Research was conducted in accordance with and approval by the Oklahoma State Institutional Animal Care and Use Committee. Twenty-five crossbred, cyclic gilts were checked for estrus twice daily in the presence of an intact boar and naturally mated at the onset of the second estrus and again 24 hrs later. Gilts were hysterectomized between day 11 and 12 of gestation as previously described for our laboratory [11]. After removal of the uterine horns, conceptuses from each uterine horn were flushed into a sterile petri dish with 20 mL of physiological saline. Due to the limited time frame when conceptuses are in tubular transitional development (2–3 hrs) and difficulty in determining when tubular conceptuses are in the uterus following mating, one uterine horn was removed on day 11.5 of gestation in a subset of gilts. Conceptuses were flushed into a sterile petri dish from the uterine horn and evaluated to determine an appropriate time-delayed removal of the second horn corresponding to the predicted time conceptuses would be in a tubular morphology as described by Geisert et al. [3]. Morphology of conceptuses collected following flushing from the uterine horns was recorded and conceptuses of identical morphologies were transferred to cryogenic vials, snap-frozen in liquid nitrogen, and stored at -80°C until extracted for RNA.

RNA Isolation

Total RNA was extracted from individual conceptuses and pools of conceptuses of identical morphologies as previously described in our laboratory [8]. Briefly, conceptuses were denatured for 15 min on ice using 500 μl of denaturing solution (4 M guanidinium thiocyanate, 25 mM sodium citrate, pH 7.0, 0.5% sarcosyl, 0.1 M 2-β-mercaptoethanol), 500 μl phenol, 70 μl 2 M sodium acetate (pH 4.0), and 140 μl chloroform/iso-amyl-alcohol (49:1 fresh dilution). The aqueous phase was recovered following centrifugation at 14 000 rpm for 20 min at 4°C and added to a tube containing 500 μl of chloroform, vortexed briefly and centrifuged at 10 000 rpm for 10 min at 4°C. The aqueous phase was recovered, placed in a sterile tube, and 7 μl of Rnaid binding matrix (BIO 101, La Jolla, CA) was added, vortexed briefly, and rotated for 25 min at 22–25°C. Following rotation, the suspension was centrifuged at 10,000 rpm for 2 min and the aqueous phase was discarded. The remaining pellet containing the glass beads bound to total RNA was washed three times using 250 μl of 50% RNA wash (BIO 101, La Jolla, CA) and 50% ethanol solution followed by centrifugation at 10,000 rpm for 2 min at 22–25°C. The pellet was dried at 22–25°C for 10 min and re-suspended in 50 μl of nuclease-free H2O. The re-suspended solution was heated at 56°C for 5 min and centrifuged at 10,000 rpm for 2 min. Approximately 40 μl of the aqueous phase containing the purified total RNA was transferred to a sterile tube and stored at -80°C. Isolated RNA concentrations were estimated based on absorbance at the 260 nm wavelength. Purity of RNA was determined from the 260:280 ratio.

Suppression Subtractive Hybridization

Suppression Subtractive Hybridization was performed using the Clontech PCR-Select cDNA Subtraction Kit (K-1804-1, Clontech Laboratories Inc., Palo Alto, CA) as described previously [12]. Forward and reverse subtractions were conducted for two different comparisons during trophoblast elongation. The first comparison was made between spherical (8–9 mm) and tubular (15–40 mm) morphologies allowing the isolation of gene products differentially expressed during the onset of rapid trophoblastic elongation. The second comparison was made between tubular (15–40 mm) and filamentous (>150 mm) morphologies encompassing gene expression changes during the transitional completion when the conceptuses have began to cover the surface area of the uterine horns. Driver and tester cDNA was produced from 10 μg total RNA for each morphology of each comparison following the manufacturers' guidelines. Briefly, synthesized cDNA was digested with the restriction enzyme Rsa1 and the tester cDNA populations were divided into two tubes and ligated to both adaptor 1 or adaptor 2R. Prior to ligation at 16°C overnight, 2 μl from each adaptor ligation for each tester population were combined to serve as an unsubtracted control and were diluted into 1 mL sterile water following ligation. The subtractive hybridization was performed by adding 1.5 μl driver cDNA to each tube, one containing 1.5 μl of adaptor 1 and the other containing 1.5 μl adapter 2R-ligated tester cDNA (tester cDNA was approximately 30 times less concentrated than driver cDNA) in 1 μl 4X hybridization buffer. Samples were denatured at 98°C for 1.5 min, then allowed to anneal at 68°C for 8 hours. Following the first hybridization, the two samples were combined simultaneously with the excess addition of 1 μl freshly denatured driver cDNA and hybridization was continued at 68°C overnight. Products from the second hybridization were diluted in 200 μl of dilution buffer (20 mM HEPES pH 8.3, 50 mM NaCl and 0.2 mM EDTA) and heated at 68°C for an additional 7 min and stored at -20°C.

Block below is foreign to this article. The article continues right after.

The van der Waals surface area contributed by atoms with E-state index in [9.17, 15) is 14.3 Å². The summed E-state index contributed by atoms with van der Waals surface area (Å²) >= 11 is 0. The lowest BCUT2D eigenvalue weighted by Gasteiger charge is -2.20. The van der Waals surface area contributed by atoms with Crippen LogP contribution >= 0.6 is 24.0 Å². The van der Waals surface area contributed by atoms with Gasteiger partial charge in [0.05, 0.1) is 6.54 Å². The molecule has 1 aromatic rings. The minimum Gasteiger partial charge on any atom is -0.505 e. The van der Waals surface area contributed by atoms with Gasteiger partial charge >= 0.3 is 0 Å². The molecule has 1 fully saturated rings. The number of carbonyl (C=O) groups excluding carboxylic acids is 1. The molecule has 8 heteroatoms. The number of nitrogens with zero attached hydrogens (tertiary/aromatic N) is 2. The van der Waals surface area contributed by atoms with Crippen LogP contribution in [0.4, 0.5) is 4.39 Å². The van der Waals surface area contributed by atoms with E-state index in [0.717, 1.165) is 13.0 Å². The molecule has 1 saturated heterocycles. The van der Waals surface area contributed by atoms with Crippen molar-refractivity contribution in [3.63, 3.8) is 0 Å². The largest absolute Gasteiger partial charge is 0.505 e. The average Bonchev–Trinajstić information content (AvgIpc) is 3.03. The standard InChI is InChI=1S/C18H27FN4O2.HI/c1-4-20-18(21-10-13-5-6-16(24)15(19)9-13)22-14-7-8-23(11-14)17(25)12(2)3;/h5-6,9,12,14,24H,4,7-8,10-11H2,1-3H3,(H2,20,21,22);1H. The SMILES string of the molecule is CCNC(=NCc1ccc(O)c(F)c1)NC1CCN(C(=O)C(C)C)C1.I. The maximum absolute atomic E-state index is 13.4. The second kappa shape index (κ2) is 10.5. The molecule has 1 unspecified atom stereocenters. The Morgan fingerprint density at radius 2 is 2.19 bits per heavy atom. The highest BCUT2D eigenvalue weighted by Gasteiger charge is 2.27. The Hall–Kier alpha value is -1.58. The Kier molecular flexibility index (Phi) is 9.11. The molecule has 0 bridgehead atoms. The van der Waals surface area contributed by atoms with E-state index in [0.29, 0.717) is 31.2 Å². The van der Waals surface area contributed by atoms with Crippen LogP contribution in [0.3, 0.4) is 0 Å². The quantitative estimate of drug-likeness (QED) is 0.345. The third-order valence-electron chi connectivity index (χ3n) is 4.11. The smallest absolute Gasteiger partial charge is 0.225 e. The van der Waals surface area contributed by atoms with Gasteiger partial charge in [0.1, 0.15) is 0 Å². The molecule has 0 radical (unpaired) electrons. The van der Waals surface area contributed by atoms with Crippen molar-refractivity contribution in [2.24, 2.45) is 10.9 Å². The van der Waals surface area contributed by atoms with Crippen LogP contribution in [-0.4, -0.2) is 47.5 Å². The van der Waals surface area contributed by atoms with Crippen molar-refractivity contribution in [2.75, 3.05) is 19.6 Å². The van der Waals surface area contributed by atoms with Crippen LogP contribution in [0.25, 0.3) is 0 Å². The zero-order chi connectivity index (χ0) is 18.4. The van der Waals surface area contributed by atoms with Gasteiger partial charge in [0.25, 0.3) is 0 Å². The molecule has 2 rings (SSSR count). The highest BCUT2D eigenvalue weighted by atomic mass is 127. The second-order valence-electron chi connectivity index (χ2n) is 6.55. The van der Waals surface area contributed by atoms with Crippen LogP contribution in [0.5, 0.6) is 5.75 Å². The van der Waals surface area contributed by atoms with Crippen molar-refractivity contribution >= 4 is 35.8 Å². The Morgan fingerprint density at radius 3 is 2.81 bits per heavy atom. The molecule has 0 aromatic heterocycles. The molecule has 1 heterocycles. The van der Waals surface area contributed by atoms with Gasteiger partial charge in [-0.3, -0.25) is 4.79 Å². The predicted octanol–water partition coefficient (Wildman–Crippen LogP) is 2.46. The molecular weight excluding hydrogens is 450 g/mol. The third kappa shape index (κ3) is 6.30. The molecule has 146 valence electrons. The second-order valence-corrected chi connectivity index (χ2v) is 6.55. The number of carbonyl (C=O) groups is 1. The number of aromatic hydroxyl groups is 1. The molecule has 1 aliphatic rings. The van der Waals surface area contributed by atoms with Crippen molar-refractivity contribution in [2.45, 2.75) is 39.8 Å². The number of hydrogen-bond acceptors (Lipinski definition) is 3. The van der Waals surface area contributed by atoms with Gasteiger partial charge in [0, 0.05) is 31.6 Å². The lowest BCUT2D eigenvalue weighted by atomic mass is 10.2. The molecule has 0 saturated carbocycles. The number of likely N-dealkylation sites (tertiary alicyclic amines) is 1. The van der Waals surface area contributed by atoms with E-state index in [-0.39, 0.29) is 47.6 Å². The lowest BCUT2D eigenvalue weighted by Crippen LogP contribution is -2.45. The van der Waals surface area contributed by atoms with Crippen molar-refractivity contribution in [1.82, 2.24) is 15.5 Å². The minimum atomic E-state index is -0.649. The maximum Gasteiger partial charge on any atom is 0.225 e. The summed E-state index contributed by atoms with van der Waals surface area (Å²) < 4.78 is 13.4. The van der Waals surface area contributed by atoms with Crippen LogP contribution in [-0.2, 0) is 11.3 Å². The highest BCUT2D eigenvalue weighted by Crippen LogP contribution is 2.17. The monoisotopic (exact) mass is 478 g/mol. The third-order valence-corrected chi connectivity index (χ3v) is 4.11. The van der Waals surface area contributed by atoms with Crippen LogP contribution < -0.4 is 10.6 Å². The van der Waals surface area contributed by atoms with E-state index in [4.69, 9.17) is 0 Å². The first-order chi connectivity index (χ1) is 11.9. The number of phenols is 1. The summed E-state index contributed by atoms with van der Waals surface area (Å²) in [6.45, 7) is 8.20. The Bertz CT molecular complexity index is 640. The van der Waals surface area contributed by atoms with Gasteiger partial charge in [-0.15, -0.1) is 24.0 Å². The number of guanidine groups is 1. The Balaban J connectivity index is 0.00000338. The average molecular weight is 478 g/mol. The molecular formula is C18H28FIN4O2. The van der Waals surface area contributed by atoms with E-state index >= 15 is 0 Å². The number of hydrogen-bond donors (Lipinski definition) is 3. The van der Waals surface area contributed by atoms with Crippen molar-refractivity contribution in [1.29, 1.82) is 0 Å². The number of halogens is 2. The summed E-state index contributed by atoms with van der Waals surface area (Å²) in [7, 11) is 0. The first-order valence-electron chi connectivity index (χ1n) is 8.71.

PCR Amplification of Subtracted Products

Two PCR amplifications were performed on the subtracted and unsubtracted tester products. Primary PCR amplifications were conducted for each tester using diluted subtracted products following the second hybridization or the diluted unsubtracted cDNA. One microliter of sample was added to 24 μl PCR master mix prepared using the reagents supplied in the kit, and cycling conditions commenced as follows: 75°C for 5 min to extend the adaptors; 94°C for 25 sec; and 27 cycles at 94°C for 10 sec, 66°C for 30 sec, and 72°C for 1.5 min. Amplified products were diluted 10-fold in sterile water and 1 μl of diluted primary PCR products were added to 24 μl of secondary PCR master mix containing nested primers, 1 and 2R, to ensure specific amplification of double-stranded templates containing both adaptors. Secondary PCR was performed at 94°C for 10 sec, 68°C for 30 sec and 72°C for 1.5 min (cycle number varied between 12 and 27 cycles). Primary and secondary PCR products were analyzed on a 2% agarose gel.